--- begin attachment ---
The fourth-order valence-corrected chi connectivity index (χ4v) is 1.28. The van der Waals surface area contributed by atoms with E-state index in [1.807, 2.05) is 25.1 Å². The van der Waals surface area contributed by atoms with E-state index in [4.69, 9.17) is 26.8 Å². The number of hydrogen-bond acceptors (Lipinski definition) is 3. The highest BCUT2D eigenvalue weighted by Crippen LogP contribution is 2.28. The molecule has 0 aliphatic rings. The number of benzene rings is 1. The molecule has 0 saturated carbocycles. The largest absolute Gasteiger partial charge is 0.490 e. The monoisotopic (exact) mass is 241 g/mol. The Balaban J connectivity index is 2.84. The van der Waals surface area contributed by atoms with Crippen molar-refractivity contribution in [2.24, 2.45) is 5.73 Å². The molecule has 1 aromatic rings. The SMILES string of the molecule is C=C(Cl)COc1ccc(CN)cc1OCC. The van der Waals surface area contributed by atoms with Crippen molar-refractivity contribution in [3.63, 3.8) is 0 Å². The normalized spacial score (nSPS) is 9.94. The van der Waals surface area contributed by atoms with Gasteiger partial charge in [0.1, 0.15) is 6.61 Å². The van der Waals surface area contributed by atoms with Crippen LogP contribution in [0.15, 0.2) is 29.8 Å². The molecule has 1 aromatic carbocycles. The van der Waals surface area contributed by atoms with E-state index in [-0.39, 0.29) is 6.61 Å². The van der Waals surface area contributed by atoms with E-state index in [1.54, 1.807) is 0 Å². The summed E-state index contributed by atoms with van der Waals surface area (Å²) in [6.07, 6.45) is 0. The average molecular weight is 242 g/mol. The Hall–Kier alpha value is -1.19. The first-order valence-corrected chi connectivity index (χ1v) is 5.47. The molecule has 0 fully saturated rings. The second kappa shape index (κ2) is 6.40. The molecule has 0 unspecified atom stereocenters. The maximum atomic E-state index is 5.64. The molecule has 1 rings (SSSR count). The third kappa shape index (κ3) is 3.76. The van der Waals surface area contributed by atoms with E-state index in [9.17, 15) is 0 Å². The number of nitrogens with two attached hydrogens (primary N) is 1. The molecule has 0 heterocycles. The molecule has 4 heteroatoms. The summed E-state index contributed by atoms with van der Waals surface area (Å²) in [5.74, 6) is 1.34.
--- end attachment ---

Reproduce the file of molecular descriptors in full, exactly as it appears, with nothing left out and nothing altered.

The fourth-order valence-corrected chi connectivity index (χ4v) is 1.28. The van der Waals surface area contributed by atoms with E-state index in [1.807, 2.05) is 25.1 Å². The van der Waals surface area contributed by atoms with E-state index in [4.69, 9.17) is 26.8 Å². The number of hydrogen-bond acceptors (Lipinski definition) is 3. The highest BCUT2D eigenvalue weighted by Crippen LogP contribution is 2.28. The molecule has 0 aliphatic rings. The number of benzene rings is 1. The molecule has 0 saturated carbocycles. The largest absolute Gasteiger partial charge is 0.490 e. The monoisotopic (exact) mass is 241 g/mol. The Balaban J connectivity index is 2.84. The van der Waals surface area contributed by atoms with Crippen molar-refractivity contribution in [2.24, 2.45) is 5.73 Å². The molecule has 1 aromatic rings. The SMILES string of the molecule is C=C(Cl)COc1ccc(CN)cc1OCC. The van der Waals surface area contributed by atoms with Crippen molar-refractivity contribution in [3.63, 3.8) is 0 Å². The normalized spacial score (nSPS) is 9.94. The van der Waals surface area contributed by atoms with Gasteiger partial charge in [0.1, 0.15) is 6.61 Å². The van der Waals surface area contributed by atoms with Crippen LogP contribution in [0.15, 0.2) is 29.8 Å². The molecule has 1 aromatic carbocycles. The van der Waals surface area contributed by atoms with E-state index in [-0.39, 0.29) is 6.61 Å². The van der Waals surface area contributed by atoms with E-state index in [1.54, 1.807) is 0 Å². The summed E-state index contributed by atoms with van der Waals surface area (Å²) in [6.07, 6.45) is 0. The average molecular weight is 242 g/mol. The Hall–Kier alpha value is -1.19. The first-order valence-corrected chi connectivity index (χ1v) is 5.47. The molecule has 0 fully saturated rings. The second kappa shape index (κ2) is 6.40. The molecule has 0 unspecified atom stereocenters. The maximum atomic E-state index is 5.64. The molecule has 1 rings (SSSR count). The third kappa shape index (κ3) is 3.76. The van der Waals surface area contributed by atoms with E-state index in [9.17, 15) is 0 Å². The number of nitrogens with two attached hydrogens (primary N) is 1. The molecule has 0 heterocycles. The molecule has 4 heteroatoms. The summed E-state index contributed by atoms with van der Waals surface area (Å²) in [5.74, 6) is 1.34.